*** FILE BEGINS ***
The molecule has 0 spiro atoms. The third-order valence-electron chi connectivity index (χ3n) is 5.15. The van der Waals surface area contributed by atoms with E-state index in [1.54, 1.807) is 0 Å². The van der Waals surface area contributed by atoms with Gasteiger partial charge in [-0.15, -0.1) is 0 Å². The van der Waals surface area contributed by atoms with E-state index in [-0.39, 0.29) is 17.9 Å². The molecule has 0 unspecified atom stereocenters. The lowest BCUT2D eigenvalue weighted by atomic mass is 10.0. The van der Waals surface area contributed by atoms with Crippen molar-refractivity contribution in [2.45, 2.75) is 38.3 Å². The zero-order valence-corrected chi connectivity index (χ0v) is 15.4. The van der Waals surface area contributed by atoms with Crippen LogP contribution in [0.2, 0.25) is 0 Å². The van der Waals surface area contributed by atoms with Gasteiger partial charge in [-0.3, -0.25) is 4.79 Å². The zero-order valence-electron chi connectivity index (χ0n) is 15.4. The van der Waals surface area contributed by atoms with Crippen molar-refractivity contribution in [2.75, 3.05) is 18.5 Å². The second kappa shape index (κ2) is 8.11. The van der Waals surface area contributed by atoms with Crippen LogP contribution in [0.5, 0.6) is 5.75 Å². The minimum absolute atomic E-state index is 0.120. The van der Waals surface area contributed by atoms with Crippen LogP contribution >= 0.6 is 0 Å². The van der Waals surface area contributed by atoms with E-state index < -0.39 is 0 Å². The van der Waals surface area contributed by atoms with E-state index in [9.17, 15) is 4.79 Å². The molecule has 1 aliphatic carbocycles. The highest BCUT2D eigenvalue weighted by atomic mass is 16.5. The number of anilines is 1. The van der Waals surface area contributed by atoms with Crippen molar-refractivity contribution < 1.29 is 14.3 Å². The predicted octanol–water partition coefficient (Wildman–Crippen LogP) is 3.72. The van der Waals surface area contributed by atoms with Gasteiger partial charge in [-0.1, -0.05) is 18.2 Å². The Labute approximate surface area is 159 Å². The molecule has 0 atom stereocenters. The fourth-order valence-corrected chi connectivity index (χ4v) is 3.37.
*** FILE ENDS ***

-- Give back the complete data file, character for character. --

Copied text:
The molecule has 0 spiro atoms. The third-order valence-electron chi connectivity index (χ3n) is 5.15. The van der Waals surface area contributed by atoms with E-state index in [1.54, 1.807) is 0 Å². The van der Waals surface area contributed by atoms with Gasteiger partial charge in [-0.15, -0.1) is 0 Å². The van der Waals surface area contributed by atoms with E-state index in [-0.39, 0.29) is 17.9 Å². The molecule has 0 unspecified atom stereocenters. The lowest BCUT2D eigenvalue weighted by atomic mass is 10.0. The van der Waals surface area contributed by atoms with Crippen molar-refractivity contribution in [2.45, 2.75) is 38.3 Å². The zero-order valence-corrected chi connectivity index (χ0v) is 15.4. The van der Waals surface area contributed by atoms with Crippen LogP contribution in [0.2, 0.25) is 0 Å². The van der Waals surface area contributed by atoms with Gasteiger partial charge in [-0.3, -0.25) is 4.79 Å². The zero-order valence-electron chi connectivity index (χ0n) is 15.4. The van der Waals surface area contributed by atoms with Crippen molar-refractivity contribution in [2.75, 3.05) is 18.5 Å². The second kappa shape index (κ2) is 8.11. The van der Waals surface area contributed by atoms with Crippen LogP contribution in [0.5, 0.6) is 5.75 Å². The minimum absolute atomic E-state index is 0.120. The van der Waals surface area contributed by atoms with Crippen LogP contribution >= 0.6 is 0 Å². The van der Waals surface area contributed by atoms with E-state index < -0.39 is 0 Å². The van der Waals surface area contributed by atoms with E-state index in [9.17, 15) is 4.79 Å². The molecule has 1 aliphatic carbocycles. The highest BCUT2D eigenvalue weighted by atomic mass is 16.5. The number of anilines is 1. The van der Waals surface area contributed by atoms with Crippen molar-refractivity contribution < 1.29 is 14.3 Å². The predicted octanol–water partition coefficient (Wildman–Crippen LogP) is 3.72. The van der Waals surface area contributed by atoms with Gasteiger partial charge in [-0.1, -0.05) is 18.2 Å². The Labute approximate surface area is 159 Å². The molecule has 0 atom stereocenters. The fourth-order valence-corrected chi connectivity index (χ4v) is 3.37.